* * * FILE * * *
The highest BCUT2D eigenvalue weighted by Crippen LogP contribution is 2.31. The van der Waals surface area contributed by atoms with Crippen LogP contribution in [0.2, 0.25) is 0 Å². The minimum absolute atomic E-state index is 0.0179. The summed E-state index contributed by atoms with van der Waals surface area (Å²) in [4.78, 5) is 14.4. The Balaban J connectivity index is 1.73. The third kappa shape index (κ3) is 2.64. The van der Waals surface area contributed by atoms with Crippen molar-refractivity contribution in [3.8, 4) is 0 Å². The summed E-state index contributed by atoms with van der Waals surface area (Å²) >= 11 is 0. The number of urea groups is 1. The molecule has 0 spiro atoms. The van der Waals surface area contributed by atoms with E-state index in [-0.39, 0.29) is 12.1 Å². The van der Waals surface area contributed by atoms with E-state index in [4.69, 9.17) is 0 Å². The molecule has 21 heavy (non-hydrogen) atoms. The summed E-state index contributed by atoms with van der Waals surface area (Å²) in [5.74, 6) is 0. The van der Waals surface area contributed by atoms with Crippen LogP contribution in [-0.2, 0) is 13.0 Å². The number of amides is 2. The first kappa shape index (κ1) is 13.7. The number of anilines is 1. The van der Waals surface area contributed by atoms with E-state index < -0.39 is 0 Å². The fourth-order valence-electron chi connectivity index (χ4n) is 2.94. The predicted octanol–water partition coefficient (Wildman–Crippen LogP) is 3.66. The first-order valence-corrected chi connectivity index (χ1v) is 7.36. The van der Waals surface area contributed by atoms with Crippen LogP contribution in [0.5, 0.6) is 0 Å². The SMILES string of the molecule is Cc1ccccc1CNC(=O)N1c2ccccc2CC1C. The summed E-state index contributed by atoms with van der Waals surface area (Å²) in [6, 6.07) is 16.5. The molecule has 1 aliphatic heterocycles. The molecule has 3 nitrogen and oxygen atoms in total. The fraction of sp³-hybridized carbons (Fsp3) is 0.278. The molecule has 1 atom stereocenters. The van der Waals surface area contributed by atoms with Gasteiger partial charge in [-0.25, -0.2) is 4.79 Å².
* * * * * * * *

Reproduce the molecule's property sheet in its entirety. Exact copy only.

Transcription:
The highest BCUT2D eigenvalue weighted by Crippen LogP contribution is 2.31. The van der Waals surface area contributed by atoms with Crippen LogP contribution in [0.2, 0.25) is 0 Å². The minimum absolute atomic E-state index is 0.0179. The summed E-state index contributed by atoms with van der Waals surface area (Å²) in [4.78, 5) is 14.4. The Balaban J connectivity index is 1.73. The third kappa shape index (κ3) is 2.64. The van der Waals surface area contributed by atoms with Crippen molar-refractivity contribution in [3.8, 4) is 0 Å². The summed E-state index contributed by atoms with van der Waals surface area (Å²) >= 11 is 0. The number of urea groups is 1. The molecule has 0 spiro atoms. The van der Waals surface area contributed by atoms with E-state index in [-0.39, 0.29) is 12.1 Å². The van der Waals surface area contributed by atoms with E-state index in [4.69, 9.17) is 0 Å². The molecule has 21 heavy (non-hydrogen) atoms. The summed E-state index contributed by atoms with van der Waals surface area (Å²) in [5.74, 6) is 0. The van der Waals surface area contributed by atoms with Crippen LogP contribution in [-0.2, 0) is 13.0 Å². The number of amides is 2. The first kappa shape index (κ1) is 13.7. The number of anilines is 1. The van der Waals surface area contributed by atoms with E-state index < -0.39 is 0 Å². The fourth-order valence-electron chi connectivity index (χ4n) is 2.94. The predicted octanol–water partition coefficient (Wildman–Crippen LogP) is 3.66. The first-order valence-corrected chi connectivity index (χ1v) is 7.36. The van der Waals surface area contributed by atoms with Crippen LogP contribution in [0.5, 0.6) is 0 Å². The SMILES string of the molecule is Cc1ccccc1CNC(=O)N1c2ccccc2CC1C. The summed E-state index contributed by atoms with van der Waals surface area (Å²) in [6, 6.07) is 16.5. The molecule has 1 aliphatic heterocycles. The molecule has 3 nitrogen and oxygen atoms in total. The fraction of sp³-hybridized carbons (Fsp3) is 0.278. The molecule has 1 atom stereocenters. The van der Waals surface area contributed by atoms with Gasteiger partial charge in [-0.25, -0.2) is 4.79 Å².